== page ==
Advocates for landlords, renters call for better enforcement of Residential Tenancies Act

·3 min read
A 'For Rent' sign is seen in this file photo. Amendments to the Residential Tenancies Act being debated at Province House would give more protections to renters. (Robert Short/CBC - image credit)
A 'For Rent' sign is seen in this file photo. Amendments to the Residential Tenancies Act being debated at Province House would give more protections to renters. (Robert Short/CBC - image credit)

Advocates for renters and landlords may have different views on some aspects of Nova Scotia's housing crisis, but during a meeting Monday of the legislature's law amendments committee, they agreed on one thing: the need for compliance and enforcement options.

Kevin Russell, executive director of the Investment Property Owners Association of Nova Scotia, told committee members that the government lacks sufficient resources to enforce the Residential Tenancies Act when landlords or tenants are found to be in violation.

He called for an enforcement and compliance unit to be created, similar to what's used in British Columbia.

"This legislature can make all the changes it wants to the Residential Tenancies Act and politicians can make all the statements they want about cracking down on bad landlords, but none of it will matter or make a difference without enforcement," he said.

More disagreement than agreement

Mark Culligan, a community legal worker with Dalhousie Legal Aid Services, agreed with Russell on the need for such a unit.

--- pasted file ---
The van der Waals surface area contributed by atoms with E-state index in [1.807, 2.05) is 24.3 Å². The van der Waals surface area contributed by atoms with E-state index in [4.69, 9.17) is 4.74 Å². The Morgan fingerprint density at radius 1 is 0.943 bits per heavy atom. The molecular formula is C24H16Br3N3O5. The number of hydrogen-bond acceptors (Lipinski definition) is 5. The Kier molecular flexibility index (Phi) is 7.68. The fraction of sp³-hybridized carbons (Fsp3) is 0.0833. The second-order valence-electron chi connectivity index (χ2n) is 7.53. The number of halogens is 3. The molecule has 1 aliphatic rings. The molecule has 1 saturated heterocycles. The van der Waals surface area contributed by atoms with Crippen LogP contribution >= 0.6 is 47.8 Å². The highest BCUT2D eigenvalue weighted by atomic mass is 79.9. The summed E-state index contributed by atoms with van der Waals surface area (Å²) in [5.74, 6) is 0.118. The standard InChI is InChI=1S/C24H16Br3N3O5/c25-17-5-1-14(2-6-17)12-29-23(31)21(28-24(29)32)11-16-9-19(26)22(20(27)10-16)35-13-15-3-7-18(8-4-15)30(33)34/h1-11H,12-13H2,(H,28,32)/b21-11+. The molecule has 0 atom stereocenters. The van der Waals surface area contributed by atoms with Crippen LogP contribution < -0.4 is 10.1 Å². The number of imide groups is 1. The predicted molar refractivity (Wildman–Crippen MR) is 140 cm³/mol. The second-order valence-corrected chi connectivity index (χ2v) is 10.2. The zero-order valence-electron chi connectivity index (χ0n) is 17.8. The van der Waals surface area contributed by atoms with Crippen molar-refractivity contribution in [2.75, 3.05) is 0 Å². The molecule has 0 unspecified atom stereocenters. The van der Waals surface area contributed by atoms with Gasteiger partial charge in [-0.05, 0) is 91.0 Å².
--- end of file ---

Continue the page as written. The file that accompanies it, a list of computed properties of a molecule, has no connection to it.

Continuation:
"We do need a compliance and enforcement division so that if there is a repeated pattern of allegations against particular landlords, that those can be investigated," he said.

"And if there's compelling evidence against a landlord, if they're conducting the same errors over and over again, there should be a significant penalty to follow for that."

The agreement between the two presenters pretty well ended after that point.

The problem with fixed-term leases

The proposed changes to the bill, introduced last week as part of the government's housing strategy, provide added protections for tenants against so-called renovictions. That's the process where a landlord evicts a tenant or does not renew their lease so repairs can be made to a unit, which is then put back on the market at a much higher rate.

Culligan welcomed the new protections, which include higher rates of compensation for a displaced tenant, but he said if the government doesn't do something to address the growing use of fixed-term leases, it will undercut the plan to extend the cap on rent increases for the next two years.

"If you are a landlord, why on earth would you enter into a year-to-year or month-to-month lease with new tenants?" he said.

"You should sign them all up on fixed-term tenancies because then you can do whatever you want. That is a glaring gap in the current legislation and I thought ... that the director of residential tenancies understood that and would have communicated that to the government."

'Political punching bags'

Russell, meanwhile, lamented the lack of protections in the amendments for landlords when it comes to problem tenants who don't pay rent, damage property or create disturbances in their buildings.

He said landlords are feeling like "political punching bags" and recently wrote to MLAs asking them to "cool down the rhetoric before someone gets hurt, or worse."

"Good, responsible property owners are sick and tired about being targeted by politicians to get votes," he told the committee.

Debate on the amendments will continue this week at Province House.


Our goal is to create a safe and engaging place for users to connect over interests and passions. In order to improve our community experience, we are temporarily suspending article commenting